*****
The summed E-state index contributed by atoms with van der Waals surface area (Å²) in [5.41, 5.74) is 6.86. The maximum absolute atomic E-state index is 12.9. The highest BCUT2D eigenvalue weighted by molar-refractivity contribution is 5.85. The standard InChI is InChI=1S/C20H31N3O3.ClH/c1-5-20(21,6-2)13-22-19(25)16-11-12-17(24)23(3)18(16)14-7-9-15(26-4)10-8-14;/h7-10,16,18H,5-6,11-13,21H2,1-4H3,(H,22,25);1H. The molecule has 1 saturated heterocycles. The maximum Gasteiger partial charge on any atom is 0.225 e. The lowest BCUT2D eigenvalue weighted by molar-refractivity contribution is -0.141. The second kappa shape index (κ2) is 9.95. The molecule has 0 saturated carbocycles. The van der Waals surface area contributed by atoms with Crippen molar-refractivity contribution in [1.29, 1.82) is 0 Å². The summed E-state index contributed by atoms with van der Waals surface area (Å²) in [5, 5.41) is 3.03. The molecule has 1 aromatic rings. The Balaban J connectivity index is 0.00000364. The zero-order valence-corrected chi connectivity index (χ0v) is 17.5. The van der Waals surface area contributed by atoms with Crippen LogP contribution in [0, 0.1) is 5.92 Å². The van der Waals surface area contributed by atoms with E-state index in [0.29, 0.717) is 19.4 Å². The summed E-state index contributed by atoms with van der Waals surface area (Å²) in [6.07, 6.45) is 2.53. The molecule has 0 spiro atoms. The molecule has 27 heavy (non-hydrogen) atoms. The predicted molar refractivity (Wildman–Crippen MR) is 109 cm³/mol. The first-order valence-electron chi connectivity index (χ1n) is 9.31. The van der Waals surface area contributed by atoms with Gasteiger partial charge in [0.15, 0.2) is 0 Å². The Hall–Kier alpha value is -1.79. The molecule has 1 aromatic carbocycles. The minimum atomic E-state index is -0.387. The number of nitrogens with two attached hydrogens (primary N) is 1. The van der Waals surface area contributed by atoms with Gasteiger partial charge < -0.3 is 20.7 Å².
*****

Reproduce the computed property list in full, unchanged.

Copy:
The summed E-state index contributed by atoms with van der Waals surface area (Å²) in [5.41, 5.74) is 6.86. The maximum absolute atomic E-state index is 12.9. The highest BCUT2D eigenvalue weighted by molar-refractivity contribution is 5.85. The standard InChI is InChI=1S/C20H31N3O3.ClH/c1-5-20(21,6-2)13-22-19(25)16-11-12-17(24)23(3)18(16)14-7-9-15(26-4)10-8-14;/h7-10,16,18H,5-6,11-13,21H2,1-4H3,(H,22,25);1H. The molecule has 1 saturated heterocycles. The maximum Gasteiger partial charge on any atom is 0.225 e. The lowest BCUT2D eigenvalue weighted by molar-refractivity contribution is -0.141. The second kappa shape index (κ2) is 9.95. The molecule has 0 saturated carbocycles. The van der Waals surface area contributed by atoms with Crippen molar-refractivity contribution in [1.29, 1.82) is 0 Å². The summed E-state index contributed by atoms with van der Waals surface area (Å²) in [5, 5.41) is 3.03. The molecule has 1 aromatic rings. The Balaban J connectivity index is 0.00000364. The zero-order valence-corrected chi connectivity index (χ0v) is 17.5. The van der Waals surface area contributed by atoms with Crippen LogP contribution in [0, 0.1) is 5.92 Å². The van der Waals surface area contributed by atoms with E-state index in [0.29, 0.717) is 19.4 Å². The summed E-state index contributed by atoms with van der Waals surface area (Å²) in [6.07, 6.45) is 2.53. The molecule has 0 spiro atoms. The molecule has 27 heavy (non-hydrogen) atoms. The predicted molar refractivity (Wildman–Crippen MR) is 109 cm³/mol. The first-order valence-electron chi connectivity index (χ1n) is 9.31. The van der Waals surface area contributed by atoms with Gasteiger partial charge in [0.15, 0.2) is 0 Å². The Hall–Kier alpha value is -1.79. The molecule has 1 aromatic carbocycles. The minimum atomic E-state index is -0.387. The number of nitrogens with two attached hydrogens (primary N) is 1. The van der Waals surface area contributed by atoms with Gasteiger partial charge < -0.3 is 20.7 Å².